The Yellow Balloon and The Sunshine Company exemplified the kind of L.A. bands cobbled together by songwriters and scenesters looking to catch a break. The Yellow Balloon’s slick, snappy self-titled debut album was masterminded by ace pop songwriter Gary Zekley, and featured Don Grady of My Three Sons fame. The Sunshine Company, meanwhile, recorded three albums of gentle folk-rock enhanced by strings and woodwinds, the best songs from which have been anthologized by Collector’s Choice (which, along with Sundazed, has been one of the most reliable labels for sunshine-pop diggers).

Actually, a lot of the finest music to come out of the sunshine pop era can be found on the multi-artist anthologies that started coming out after the genre began to find favor with indie-rockers in the mid-’90s. (The Rhino Nuggets offshoot Come To The Sunshine is a good place to start.) And given how prevalent the sound was in the industry in the late ’60s, many pop and rock acts not usually associated with sunshine pop recorded singles or even albums that would flow seamlessly in and out of any of the music above. Case-in-point: Chad & Jeremy, who became international superstars post-Beatles, and later recorded two ambitious psychedelic albums with Gary Usher. In between those two phases, the breathy folk duo recorded the lush, pretty album Distant Shores, which has a sound as forlorn and fleeting as the ocean sunset on its cover.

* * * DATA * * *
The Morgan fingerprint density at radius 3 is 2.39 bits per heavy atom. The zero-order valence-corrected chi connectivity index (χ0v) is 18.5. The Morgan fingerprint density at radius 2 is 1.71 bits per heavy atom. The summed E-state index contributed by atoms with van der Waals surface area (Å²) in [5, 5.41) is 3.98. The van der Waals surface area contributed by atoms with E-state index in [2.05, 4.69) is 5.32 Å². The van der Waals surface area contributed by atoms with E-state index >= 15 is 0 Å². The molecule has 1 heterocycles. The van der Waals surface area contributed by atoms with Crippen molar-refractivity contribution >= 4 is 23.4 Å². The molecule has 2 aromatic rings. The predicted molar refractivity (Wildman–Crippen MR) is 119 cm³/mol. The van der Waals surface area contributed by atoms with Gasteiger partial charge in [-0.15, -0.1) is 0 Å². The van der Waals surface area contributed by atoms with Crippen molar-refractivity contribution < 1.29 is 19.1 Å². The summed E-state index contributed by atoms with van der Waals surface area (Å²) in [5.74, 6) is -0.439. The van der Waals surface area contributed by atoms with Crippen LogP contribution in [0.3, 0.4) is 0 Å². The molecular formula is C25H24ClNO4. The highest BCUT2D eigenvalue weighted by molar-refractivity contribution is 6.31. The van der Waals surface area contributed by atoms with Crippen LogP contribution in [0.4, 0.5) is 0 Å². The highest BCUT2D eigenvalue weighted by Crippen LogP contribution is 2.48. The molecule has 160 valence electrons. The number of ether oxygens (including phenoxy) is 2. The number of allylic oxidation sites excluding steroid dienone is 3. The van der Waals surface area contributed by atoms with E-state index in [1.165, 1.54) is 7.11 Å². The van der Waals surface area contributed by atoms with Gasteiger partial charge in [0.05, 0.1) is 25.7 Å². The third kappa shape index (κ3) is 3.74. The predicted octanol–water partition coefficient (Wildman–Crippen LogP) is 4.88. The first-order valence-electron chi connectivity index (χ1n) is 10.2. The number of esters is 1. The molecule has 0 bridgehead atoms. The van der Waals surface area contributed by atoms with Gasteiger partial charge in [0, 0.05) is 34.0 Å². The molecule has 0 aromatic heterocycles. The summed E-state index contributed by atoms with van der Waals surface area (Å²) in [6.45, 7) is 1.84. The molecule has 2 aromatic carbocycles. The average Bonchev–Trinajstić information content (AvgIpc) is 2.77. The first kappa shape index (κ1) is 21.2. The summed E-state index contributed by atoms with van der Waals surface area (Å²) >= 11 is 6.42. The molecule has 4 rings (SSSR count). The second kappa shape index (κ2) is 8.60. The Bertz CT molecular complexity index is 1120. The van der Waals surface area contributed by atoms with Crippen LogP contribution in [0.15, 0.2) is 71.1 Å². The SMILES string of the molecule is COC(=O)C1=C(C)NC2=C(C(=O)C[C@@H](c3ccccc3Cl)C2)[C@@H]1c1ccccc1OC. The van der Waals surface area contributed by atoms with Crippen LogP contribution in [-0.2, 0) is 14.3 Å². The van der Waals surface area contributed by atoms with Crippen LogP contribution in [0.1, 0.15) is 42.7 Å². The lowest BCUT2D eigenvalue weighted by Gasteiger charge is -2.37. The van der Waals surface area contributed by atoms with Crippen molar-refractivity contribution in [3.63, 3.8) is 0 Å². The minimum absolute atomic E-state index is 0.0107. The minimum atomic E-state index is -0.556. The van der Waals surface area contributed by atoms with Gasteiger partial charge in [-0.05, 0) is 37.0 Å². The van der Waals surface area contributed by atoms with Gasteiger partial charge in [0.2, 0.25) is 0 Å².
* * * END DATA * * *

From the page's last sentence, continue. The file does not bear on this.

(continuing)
Boyish pop star Tommy Roe also stepped into the sunshine briefly, working with Curt Boettcher on the winning LP It’s Now Winter’s Day, which proves that all it takes are a few trippy tweaks to turn straight-ahead Top 40 fare into a full-blown sonic experience.

Usher and Boettcher’s own nexus of projects also continued to produce some memorable music. Usher’s Sagittarius was both poppier than Boettcher’s The Millennium and, at times, edgier. Sandy Salisbury worked with both of Usher and Boettcher’s main bands, and recorded the fantastic album Sandy—a more aggressive take on sunshine-pop that was recorded in 1968 but didn’t get an official release until 2000. And as a solo artist, Boettcher leaned more toward country-rock, though his 1973 debut, There’s An Innocent Face, is plenty poppy too.

Finally, while Boettcher helped define the sound of The Association, some of the band’s best work happened post-Boettcher. The 1968 classic Birthday is a shiny, happy, groovy record that finds The Association dancing around the edges of psychedelia without ever losing the beat. A lot of rock fans have a tendency to pull up short on the poppier wing of the ’60s West Coast rock scene, sometimes accepting The Beach Boys into their lives, but resisting acts like The Mamas & The Papas and The Association, even though those bands and many of their sunshine-pop peers were as innovative and sublime in their way as Brian Wilson. Just listen to The Association’s “The Time It Is Today,” with its delicate harmonies and supple hum. It’s a gorgeous song, with an unusual structure and moments—like that murmuring “I know”—where a little trapdoor opens, revealing unexpected depths. The genre doesn’t get much better than this.

Where not to start: Just as there are a slew of worthy box sets and single-disc compilations with “sunshine” in the title, so there are a bunch of anthologies collecting the best of bubblegum. There’s some crossover between the genres—and some good sunshine-y singles buried on bubblegum comps—but by and large, bubblegum lacks the emotional richness of the best sunshine pop and gets exhausting quickly.